Mormon Garments: Garments of the High Priest

Fact Checked by Kevin Prince

Now, if you turn to Exodus chapter 28, you’ll notice it introduces Aaron with his sons. Aaron, remember, is Moses’s brother, his older brother by three years roughly. Aaron is called as the first high priest.

As the high priest, he’s going to have some pretty specific clothing items prepared for him. And that idea can be compared to the purpose and meaning of Mormon garments. Specifically though, if you look at verse 2, “Thou shalt make holy garments for Aaron, thy brother, for glory and for beauty.” Aaron is going to wear a cap on his head with something across the forehead. In verse 36, a plate of pure gold is described, and graven on that pure gold is a signet, holiness to the Lord.

Now, many of you are aware of the fact that we have on all of our temples, on the outside, this beautiful inscription, “Holiness to the Lord.” Well, keep in mind that it is on brick and mortar, but God isn’t in the business of exalting brick and mortar. The brick and mortar are just a pattern for what He’s trying to do with you. He’s trying not just to get you to come into the temple; he’s trying to get the temple experience and the temple connectivity into you and to get the temple to go through you, to the point where we could rightly have written on our countenance, “Holiness to the Lord,” in the ultimate sense.

So, Aaron here is a pattern, a placeholder for all of us. That’s what God is trying to do to all of us, to create the kind of life where the Holy Ghost is able to constantly be our companion and constantly be with us.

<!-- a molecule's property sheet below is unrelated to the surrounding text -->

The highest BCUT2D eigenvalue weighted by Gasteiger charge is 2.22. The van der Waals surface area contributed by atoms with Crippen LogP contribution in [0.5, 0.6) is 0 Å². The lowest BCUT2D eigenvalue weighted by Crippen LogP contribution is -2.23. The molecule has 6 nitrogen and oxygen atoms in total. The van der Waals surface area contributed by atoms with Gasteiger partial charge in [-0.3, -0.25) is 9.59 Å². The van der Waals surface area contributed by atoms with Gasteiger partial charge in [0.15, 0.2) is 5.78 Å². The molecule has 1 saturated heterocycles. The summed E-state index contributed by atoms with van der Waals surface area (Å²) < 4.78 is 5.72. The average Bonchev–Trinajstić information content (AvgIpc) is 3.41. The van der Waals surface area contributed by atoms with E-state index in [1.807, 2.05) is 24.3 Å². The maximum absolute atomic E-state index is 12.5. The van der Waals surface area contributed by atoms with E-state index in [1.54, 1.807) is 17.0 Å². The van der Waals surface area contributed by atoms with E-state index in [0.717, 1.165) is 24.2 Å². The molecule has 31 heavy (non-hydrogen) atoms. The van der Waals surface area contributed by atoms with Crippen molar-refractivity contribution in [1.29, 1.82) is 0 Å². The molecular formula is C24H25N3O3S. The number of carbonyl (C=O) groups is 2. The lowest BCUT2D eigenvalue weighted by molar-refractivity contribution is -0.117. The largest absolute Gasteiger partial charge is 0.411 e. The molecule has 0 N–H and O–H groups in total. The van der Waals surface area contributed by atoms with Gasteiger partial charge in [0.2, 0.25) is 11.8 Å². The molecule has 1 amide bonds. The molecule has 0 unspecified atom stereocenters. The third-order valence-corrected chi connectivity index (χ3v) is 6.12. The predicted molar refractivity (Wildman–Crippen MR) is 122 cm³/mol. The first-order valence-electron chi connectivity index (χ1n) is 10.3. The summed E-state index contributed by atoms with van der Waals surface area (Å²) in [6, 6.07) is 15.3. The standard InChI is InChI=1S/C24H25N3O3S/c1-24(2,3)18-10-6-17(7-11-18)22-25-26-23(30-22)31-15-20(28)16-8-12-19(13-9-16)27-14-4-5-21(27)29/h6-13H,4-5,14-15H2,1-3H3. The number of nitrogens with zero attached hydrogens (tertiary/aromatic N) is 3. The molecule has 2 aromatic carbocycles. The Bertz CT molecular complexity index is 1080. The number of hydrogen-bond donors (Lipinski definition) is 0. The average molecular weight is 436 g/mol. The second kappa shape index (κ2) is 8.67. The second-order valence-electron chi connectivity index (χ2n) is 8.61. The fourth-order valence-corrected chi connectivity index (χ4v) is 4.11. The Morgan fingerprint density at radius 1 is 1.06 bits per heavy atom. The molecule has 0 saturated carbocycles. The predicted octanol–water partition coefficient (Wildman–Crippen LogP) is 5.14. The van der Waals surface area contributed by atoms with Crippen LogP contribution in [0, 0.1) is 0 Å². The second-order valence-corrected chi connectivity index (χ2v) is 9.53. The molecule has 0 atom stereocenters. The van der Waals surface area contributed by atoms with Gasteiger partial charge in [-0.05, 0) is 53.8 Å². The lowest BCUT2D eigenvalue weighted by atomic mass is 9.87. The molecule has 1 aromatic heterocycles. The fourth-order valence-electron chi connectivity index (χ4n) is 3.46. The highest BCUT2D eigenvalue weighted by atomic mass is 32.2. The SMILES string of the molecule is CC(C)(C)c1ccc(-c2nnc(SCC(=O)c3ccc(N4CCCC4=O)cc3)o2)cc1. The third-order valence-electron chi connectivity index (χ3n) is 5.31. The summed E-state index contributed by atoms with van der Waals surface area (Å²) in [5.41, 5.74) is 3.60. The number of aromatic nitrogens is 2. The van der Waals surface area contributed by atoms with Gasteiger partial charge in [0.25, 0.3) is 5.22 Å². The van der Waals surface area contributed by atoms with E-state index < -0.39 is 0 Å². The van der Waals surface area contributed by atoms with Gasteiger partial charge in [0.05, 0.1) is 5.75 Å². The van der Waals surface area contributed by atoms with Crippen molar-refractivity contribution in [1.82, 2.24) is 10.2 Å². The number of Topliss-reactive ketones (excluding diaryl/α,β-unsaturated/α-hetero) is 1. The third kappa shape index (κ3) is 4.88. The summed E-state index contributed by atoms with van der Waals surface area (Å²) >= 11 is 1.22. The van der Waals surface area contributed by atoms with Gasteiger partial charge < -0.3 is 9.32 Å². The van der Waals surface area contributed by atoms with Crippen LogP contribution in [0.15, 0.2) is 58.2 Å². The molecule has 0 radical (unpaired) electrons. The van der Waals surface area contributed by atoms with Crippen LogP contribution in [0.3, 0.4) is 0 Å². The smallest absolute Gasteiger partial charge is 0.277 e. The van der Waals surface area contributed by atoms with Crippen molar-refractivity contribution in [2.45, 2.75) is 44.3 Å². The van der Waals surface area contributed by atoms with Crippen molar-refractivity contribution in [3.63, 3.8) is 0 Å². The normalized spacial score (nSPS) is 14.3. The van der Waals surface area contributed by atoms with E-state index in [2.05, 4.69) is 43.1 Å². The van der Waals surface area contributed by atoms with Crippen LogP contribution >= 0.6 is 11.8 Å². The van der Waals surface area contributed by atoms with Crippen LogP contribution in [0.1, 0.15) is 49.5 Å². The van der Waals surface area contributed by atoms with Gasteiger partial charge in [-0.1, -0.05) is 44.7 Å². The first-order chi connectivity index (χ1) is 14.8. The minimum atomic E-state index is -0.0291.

In verse 4, it tells you that there’s going to be a breastplate, an ephod, a robe, an embroidered coat, a miter, and a girdle. Do all of those things sound a little bit familiar in a temple context? Especially regarding Mormon temple garments. An endowment is simply a clothing ordinance where you’re putting on sacred covering, sacred clothing, and that’s what’s happening here. It’s not physical armor; it’s a spiritual battle that we’re waging. Paul later on is going to tell the Ephesians that they need to put on the whole armor of God, and then he’s going to describe some of these very elements from verse 4. It would be a fun exercise for you to look at verse 4 and compare it to the whole armor of God and match them all up.

The difference is back then; it was only reserved for one man and his sons, the high priest Aaron and his sons. Only Moses and Aaron were allowed to go into the Holy of Holies, and after Moses leaves, it’s only the high priest once a year. Well, now God has opened wide the gates to allow all who are willing to make a covenant with Him to come into the celestial room of the temple, having walked back into the presence of God symbolically through making and keeping those sacred covenants. It’s beautiful.

So here we get the pattern, but let’s not leave the pattern in history. Let’s pattern our life and fashion our life after this template and follow it back into the presence of God.